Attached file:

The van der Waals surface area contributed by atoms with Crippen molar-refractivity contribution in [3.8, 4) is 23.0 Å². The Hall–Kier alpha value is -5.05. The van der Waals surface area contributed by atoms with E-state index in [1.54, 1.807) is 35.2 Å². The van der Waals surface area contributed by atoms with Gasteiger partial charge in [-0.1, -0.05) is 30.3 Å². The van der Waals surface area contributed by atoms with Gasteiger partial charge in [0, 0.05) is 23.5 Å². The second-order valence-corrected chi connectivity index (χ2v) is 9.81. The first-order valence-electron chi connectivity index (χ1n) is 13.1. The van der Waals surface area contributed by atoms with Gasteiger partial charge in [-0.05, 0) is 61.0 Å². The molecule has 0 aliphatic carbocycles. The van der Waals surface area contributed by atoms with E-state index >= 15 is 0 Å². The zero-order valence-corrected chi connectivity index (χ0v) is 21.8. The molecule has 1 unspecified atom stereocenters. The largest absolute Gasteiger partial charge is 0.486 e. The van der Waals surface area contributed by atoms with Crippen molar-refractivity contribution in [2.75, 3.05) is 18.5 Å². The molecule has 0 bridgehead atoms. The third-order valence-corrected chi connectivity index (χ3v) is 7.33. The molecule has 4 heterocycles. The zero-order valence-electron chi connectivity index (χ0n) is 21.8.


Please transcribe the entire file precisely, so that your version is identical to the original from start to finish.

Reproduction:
The van der Waals surface area contributed by atoms with Crippen molar-refractivity contribution in [3.8, 4) is 23.0 Å². The Hall–Kier alpha value is -5.05. The van der Waals surface area contributed by atoms with E-state index in [1.54, 1.807) is 35.2 Å². The van der Waals surface area contributed by atoms with Gasteiger partial charge in [-0.1, -0.05) is 30.3 Å². The van der Waals surface area contributed by atoms with Gasteiger partial charge in [0, 0.05) is 23.5 Å². The second-order valence-corrected chi connectivity index (χ2v) is 9.81. The first-order valence-electron chi connectivity index (χ1n) is 13.1. The van der Waals surface area contributed by atoms with Gasteiger partial charge in [-0.05, 0) is 61.0 Å². The molecule has 0 aliphatic carbocycles. The van der Waals surface area contributed by atoms with E-state index >= 15 is 0 Å². The zero-order valence-corrected chi connectivity index (χ0v) is 21.8. The molecule has 1 unspecified atom stereocenters. The largest absolute Gasteiger partial charge is 0.486 e. The van der Waals surface area contributed by atoms with Crippen molar-refractivity contribution in [2.75, 3.05) is 18.5 Å². The molecule has 0 bridgehead atoms. The third-order valence-corrected chi connectivity index (χ3v) is 7.33. The molecule has 4 heterocycles. The zero-order valence-electron chi connectivity index (χ0n) is 21.8.